adjudicators. However, when INS began to use RNACS with the
                              applications receipt date incorporated into it, the system only recognized
                              those applications that were received and processed in the same month. If
                              the application was received in one month and processed in another
                              month, the end-of-month summary report produced by INS’ Office of
                              Information Resources Management did not capture the information on
                              date of receipt.

                              INS headquarters officials were reportedly skeptical of the low
                              naturalization numbers derived from RNACS. However, it took several
                              months for INS officials to determine that there was a problem with
                              RNACS because (1) it generally takes 5 to 6 weeks for INS field offices to
                              generate statistical information for headquarters which, in turn, is
                              compiled and reported by headquarters’ Office of Statistics, and (2) INS
                              headquarters officials were not certain whether the unexpectedly low
                              numbers of naturalization applications represented real behavior or a
                              reporting error. It then took several months to correct the computer
                              problem and generate new reports. As a result, between October 1997 and
                              May 1998, INS’ Examinations Fee Working Group did not have reliable
                              data on which to base revised estimates of N-400 applications for fiscal
                              years 1998 and 1999.

                              We also examined whether and why INS’ rental payment to the General
GSA Rental Payment            Services Administration (GSA) for fiscal year 1999 may exceed INS’
Was Higher Than               amount of appropriation identified for rent. We found that INS’ rental
Expected                      payment is expected to exceed the amount appropriated by $13.2 million.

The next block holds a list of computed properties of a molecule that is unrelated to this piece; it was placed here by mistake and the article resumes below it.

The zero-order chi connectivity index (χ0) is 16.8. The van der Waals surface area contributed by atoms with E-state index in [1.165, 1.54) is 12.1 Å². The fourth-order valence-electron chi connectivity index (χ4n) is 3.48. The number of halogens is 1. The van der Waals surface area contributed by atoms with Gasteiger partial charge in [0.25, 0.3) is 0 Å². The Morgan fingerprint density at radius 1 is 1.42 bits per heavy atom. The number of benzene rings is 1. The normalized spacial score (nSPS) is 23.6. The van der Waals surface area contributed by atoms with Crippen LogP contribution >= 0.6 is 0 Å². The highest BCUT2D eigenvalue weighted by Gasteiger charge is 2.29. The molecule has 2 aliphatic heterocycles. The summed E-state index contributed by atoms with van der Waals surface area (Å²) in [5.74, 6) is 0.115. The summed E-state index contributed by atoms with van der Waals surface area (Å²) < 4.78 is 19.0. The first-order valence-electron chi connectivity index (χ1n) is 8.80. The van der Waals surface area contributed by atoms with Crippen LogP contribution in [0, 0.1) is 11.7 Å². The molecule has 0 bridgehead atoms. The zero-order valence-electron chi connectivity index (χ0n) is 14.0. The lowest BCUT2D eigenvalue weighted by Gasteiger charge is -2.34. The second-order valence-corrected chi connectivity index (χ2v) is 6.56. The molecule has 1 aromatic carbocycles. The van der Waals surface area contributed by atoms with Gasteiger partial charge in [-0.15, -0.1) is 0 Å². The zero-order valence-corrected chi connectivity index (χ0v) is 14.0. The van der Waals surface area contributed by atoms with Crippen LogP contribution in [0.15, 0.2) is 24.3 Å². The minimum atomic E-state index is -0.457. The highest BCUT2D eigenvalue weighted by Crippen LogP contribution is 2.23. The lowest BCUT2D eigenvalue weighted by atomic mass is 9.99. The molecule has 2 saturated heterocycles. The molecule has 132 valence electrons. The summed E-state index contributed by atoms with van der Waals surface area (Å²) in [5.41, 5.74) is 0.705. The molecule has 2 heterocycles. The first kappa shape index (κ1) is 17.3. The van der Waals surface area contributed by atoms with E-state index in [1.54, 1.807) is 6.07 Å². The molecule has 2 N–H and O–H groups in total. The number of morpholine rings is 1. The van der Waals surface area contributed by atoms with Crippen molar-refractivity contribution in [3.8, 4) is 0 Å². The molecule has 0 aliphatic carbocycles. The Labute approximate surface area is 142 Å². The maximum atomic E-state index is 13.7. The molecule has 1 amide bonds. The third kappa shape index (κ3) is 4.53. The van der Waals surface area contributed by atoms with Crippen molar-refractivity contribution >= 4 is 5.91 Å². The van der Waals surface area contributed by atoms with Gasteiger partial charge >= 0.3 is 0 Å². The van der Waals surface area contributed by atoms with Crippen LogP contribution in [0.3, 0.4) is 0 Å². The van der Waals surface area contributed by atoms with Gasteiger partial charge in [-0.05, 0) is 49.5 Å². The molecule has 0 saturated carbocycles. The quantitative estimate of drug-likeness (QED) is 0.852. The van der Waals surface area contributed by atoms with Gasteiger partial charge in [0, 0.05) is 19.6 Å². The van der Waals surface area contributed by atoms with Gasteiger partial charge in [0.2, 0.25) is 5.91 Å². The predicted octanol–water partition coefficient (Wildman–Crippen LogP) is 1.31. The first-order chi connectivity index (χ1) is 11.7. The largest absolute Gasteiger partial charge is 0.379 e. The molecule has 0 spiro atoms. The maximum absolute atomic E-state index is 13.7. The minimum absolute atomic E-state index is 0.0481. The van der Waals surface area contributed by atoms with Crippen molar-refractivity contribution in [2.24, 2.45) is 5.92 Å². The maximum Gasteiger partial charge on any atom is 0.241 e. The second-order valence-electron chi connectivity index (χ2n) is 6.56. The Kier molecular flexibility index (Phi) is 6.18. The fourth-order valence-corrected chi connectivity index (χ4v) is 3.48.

For several reasons, Justice officials said, it is difficult to accurately
                              project rent costs, and the shortfall in INS’ funds for rent is not
                              inconsistent with what it has incurred in prior years.

                              As of March 1999, the anticipated GSA rental payment for INS for the
                              current fiscal year is $160.1 million. This is $9.9 million above what was

                              Page 10                                                 GAO/T-GGD/AIMD-99-129

requested in the President’s Budget for rent and $13.2 million higher than
the $146.9 million appropriated by Congress.

Arriving at an accurate projection of rental payments is difficult for INS
and other Justice components, according to Justice officials. INS’ GSA
rental payment exceeded its appropriation by $15 million in fiscal year
1998, $9 million in fiscal year 1997, and $5 million in fiscal year 1996.
According to INS and and Justice officials, year-to-year fluctuations in the
accuracy of rent estimates could be caused by such factors as (1) the
actual GSA rental payment for fiscal year 1999 being higher than that
anticipated by INS at the time that it formulates its budget; (2) changes in
INS programs after the end of the budget cycle (e.g., information on new
projects requiring space become available after the budget cycle has
ended); and (3) the difficulty of projecting requirements in an environment
of high growth, such as that experienced by INS in recent years.

Page 11                                                GAO/T-GGD/AIMD-99-129
Page 12   GAO/T-GGD/AIMD-99-129